Last year the falls were peaceful and beautiful and calm and swimmable.  This year it was huge and raging and anything but inviting.  And still beautiful.

Even getting there was tricky.

These guys really wanted a photo with me, they took heaps of selfies.

It should be noted that men holding hands or with arms draped like this are simply good friends. It is not uncommon, and last night while walking us to a restaurant, the hotel owner’s son casually had his arm around my shoulder.  I think it is because he regards me as a friend.

The rest of the afternoon can best be summed up by What happens on tour stays on tour. I am more than happy to tell the story privately, but in fairness to a friend I won’t publish it.

Now that’s got you wondering, hasn’t it 😎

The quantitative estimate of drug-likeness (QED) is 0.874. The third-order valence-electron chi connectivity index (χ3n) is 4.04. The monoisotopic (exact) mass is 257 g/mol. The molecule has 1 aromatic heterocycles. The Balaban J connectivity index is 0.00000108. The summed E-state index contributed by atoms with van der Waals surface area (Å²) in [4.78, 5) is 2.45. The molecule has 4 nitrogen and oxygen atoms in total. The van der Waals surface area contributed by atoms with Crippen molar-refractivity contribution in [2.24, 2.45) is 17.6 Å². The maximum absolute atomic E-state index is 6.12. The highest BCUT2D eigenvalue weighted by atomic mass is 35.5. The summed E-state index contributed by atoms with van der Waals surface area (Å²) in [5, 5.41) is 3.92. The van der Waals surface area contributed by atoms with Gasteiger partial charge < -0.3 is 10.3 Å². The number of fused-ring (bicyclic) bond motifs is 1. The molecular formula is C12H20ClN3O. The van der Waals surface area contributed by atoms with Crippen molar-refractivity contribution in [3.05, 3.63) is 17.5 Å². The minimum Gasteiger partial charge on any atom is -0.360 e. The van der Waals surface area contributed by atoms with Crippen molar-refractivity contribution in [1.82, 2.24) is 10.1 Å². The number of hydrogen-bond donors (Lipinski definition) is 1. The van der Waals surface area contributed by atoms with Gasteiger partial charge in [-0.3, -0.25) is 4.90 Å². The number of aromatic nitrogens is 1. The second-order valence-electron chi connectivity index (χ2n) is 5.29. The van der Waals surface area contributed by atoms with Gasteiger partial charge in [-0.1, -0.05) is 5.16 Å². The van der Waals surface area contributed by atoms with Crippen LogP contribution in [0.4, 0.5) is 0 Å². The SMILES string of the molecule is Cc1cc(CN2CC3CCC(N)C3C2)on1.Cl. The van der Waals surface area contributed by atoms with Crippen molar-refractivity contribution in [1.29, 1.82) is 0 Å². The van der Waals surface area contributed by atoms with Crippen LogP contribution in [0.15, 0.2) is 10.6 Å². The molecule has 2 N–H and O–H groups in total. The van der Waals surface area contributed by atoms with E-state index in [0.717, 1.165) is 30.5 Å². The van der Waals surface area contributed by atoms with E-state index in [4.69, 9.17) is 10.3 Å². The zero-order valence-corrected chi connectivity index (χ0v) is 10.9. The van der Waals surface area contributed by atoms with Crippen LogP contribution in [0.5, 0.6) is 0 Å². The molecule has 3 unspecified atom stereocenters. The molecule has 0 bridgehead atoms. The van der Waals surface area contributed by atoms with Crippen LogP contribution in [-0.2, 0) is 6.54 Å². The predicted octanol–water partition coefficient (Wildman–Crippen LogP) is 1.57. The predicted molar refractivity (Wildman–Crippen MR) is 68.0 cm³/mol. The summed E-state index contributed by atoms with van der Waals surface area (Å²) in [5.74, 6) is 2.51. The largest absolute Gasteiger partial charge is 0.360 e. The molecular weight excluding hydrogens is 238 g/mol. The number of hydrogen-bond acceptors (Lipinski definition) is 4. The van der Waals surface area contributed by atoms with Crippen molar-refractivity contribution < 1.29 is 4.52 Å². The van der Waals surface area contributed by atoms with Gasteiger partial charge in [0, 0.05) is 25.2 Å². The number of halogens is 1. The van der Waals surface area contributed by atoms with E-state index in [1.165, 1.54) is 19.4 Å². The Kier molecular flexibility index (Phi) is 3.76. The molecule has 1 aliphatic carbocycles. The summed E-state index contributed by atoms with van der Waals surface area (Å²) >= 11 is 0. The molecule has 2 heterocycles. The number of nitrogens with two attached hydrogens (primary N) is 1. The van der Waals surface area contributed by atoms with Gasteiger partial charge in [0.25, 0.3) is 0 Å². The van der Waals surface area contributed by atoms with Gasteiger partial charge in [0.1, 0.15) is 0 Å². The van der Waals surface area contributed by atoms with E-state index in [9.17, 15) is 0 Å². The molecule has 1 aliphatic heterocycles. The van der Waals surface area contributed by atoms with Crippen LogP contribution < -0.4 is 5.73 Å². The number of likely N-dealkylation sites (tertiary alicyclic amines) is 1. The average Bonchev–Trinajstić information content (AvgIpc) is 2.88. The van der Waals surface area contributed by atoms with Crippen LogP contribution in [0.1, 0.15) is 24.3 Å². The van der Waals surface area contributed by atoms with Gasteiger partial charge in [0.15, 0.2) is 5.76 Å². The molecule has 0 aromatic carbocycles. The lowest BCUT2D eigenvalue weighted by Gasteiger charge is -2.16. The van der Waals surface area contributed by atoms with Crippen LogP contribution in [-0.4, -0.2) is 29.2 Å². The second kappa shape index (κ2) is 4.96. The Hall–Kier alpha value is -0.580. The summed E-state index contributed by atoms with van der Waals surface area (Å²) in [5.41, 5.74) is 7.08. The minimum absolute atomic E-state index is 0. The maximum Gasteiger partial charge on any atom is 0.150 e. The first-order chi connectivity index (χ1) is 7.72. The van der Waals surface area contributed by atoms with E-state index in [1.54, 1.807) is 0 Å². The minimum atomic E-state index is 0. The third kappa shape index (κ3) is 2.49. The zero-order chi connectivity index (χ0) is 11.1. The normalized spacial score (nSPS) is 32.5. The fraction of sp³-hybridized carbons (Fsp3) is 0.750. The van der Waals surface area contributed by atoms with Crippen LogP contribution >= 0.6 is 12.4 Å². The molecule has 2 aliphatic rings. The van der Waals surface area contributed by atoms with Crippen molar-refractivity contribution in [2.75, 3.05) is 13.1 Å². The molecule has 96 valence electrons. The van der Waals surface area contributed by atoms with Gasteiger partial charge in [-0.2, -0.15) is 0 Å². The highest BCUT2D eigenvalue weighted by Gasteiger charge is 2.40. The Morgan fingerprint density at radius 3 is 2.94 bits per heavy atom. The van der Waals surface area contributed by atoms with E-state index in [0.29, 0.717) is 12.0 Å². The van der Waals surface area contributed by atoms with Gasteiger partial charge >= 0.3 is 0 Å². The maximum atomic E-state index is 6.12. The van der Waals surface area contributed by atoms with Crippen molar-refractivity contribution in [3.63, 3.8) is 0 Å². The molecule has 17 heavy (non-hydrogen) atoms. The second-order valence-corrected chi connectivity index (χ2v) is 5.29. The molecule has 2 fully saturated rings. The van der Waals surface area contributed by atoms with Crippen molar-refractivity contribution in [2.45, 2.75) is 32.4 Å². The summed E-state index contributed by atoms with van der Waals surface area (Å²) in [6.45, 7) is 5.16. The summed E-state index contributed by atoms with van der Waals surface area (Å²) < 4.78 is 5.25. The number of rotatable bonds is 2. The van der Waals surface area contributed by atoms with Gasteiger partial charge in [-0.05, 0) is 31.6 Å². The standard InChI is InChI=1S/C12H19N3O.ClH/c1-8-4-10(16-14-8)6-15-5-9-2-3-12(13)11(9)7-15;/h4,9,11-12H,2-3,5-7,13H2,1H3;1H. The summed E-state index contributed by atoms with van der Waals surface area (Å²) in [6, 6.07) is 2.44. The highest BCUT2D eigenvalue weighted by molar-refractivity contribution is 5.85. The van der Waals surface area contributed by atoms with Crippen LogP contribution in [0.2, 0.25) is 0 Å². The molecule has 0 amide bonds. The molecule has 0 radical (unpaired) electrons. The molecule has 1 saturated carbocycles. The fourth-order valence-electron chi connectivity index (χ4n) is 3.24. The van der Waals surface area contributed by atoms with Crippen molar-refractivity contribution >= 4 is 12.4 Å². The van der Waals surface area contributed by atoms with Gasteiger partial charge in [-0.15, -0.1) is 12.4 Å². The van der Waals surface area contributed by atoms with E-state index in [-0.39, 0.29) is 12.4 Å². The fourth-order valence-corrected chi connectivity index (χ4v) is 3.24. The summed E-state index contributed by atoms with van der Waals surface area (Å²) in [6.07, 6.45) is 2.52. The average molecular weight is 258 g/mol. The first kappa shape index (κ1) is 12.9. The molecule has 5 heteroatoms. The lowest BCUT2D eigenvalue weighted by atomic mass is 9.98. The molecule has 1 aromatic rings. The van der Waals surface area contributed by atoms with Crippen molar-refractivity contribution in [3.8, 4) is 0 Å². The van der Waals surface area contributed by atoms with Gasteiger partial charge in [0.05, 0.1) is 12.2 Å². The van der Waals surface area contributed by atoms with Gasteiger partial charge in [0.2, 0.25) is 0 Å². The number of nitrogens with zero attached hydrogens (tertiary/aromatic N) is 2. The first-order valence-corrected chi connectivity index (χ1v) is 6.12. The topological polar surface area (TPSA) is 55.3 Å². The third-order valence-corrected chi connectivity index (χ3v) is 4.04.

It was a slow drive back to Bundi and we made it safely.  Tomorrow, onward to Udaipur.

There is always one more stepwell

Untouring India Part 1

Date: 21 October 2017

Location: en route to Bundi

Hotel: Shivam

The idea of an organised tour gives me the willies.  I understand that it is exactly what some people want but being locked into strict schedules isn’t for me.  You are welcome to make me wrong and use the comments to go into bat for organised tours.

Having said that, and having done one during my last visit, we were off on a 3 day/2 night trip to Udaipur with Ajeet from Hathroi Palace Hotel.  Last time was awesome and I was fairly sure we wouldn’t be disappointed.

Before we headed out I managed to catch up with Anant and Swati who I met last year.  Swati is an artist and we went out for breakfast and then paid homage to her in front of her mural in the Chillout restaurant.